Toy Story 2: The 3D Experience
With the much anticipated release of Toy Story 3 coming up in June, it’s not surprising that Disney want to remind us of why we’re so excited. Toy Story 2 is playing in selected cinemas in 3D, and for those who have yet to get their greasy mitts on the DVD, it’s well worth a trip down memory lane. Rarely has a sequel of an acclaimed original film been so well received, with some critics (and kids and big kids alike) believing it to be even better than the original.
Though Toy Story 2 3D is not the immersive, mind-blowing experience that watching Avatar is, there’s no denying that this film only gets better with the added technology. And the difference is that – unlike Avatar – Toy Story 2 never had to rely on its special effects to captivate your attention.
For the three people in the world that don’t know, here’s the story so far. Much loved toys Woody the cowboy (voiced by Tom Hanks) and Buzz Lightyear (Tim Allen) have finally resolved their differences and look forward to a happy future together being treasured by owner Andy. But tragedy strikes when Andy’s mom accidentally puts Woody in a yard sale and he’s picked up by collector Al, owner of Al’s Toy Barn. Transported to a strange new home, Woody suddenly learns that he is a valuable “Woody’s Roundup” collectable, and along with Jessie the cowgirl and Bullseye the toy horse learns that he is to be sold to a Japanese museum. What follows is a funny, exciting and often heart-breakingly poignant look at the relationship between toys and kids, adults and children as Woody learns that he cannot be loved by Andy forever, that he, like all children, will eventually grow up.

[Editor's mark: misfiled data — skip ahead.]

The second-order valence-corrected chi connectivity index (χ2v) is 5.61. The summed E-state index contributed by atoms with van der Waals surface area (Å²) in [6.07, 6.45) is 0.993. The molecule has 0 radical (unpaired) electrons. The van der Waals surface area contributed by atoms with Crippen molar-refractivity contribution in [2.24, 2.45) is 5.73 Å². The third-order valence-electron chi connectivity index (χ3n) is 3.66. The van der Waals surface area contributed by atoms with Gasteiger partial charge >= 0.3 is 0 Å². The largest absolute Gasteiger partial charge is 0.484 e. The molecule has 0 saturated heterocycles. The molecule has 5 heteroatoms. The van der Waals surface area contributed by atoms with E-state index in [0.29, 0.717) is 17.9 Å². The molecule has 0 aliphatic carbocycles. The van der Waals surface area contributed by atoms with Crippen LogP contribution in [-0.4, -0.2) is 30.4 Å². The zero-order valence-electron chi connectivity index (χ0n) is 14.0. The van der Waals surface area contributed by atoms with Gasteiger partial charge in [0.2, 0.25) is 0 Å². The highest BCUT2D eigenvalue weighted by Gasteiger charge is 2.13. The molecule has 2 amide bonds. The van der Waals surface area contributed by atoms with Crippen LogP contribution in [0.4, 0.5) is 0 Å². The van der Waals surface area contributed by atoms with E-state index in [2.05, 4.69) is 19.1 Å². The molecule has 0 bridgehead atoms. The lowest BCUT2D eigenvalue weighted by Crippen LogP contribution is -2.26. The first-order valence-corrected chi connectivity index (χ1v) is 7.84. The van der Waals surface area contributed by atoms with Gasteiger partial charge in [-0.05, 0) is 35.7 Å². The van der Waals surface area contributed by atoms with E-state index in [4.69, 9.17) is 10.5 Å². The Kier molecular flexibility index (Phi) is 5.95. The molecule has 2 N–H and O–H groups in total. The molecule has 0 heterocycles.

To a third film, and beyond
The story is as wonderful to watch as it was when it first came out, and the scene when Jessie relates her own heartbreak at losing her owner Emily is as moving as anything you’ll see in recent box office smash Up. The 3D certainly adds a lot to the beauty of the film, as the added effects mean that you are all the more transported into the world of the toys and their adventures; characters look more rounded and perspective is greatly enhanced. But, to be honest, that’s not why this film is worth watching again on the big screen. This is quite simply an exquisite example of a kids film for grownups too; funny, smart, beautifully made and perfectly crafted. If you get a chance to go and watch it, you won’t be disappointed. We can only hope that number 3 matches its predecessor. And that we don’t cry quite as much when we go and watch it. Embarrassing for everyone concerned.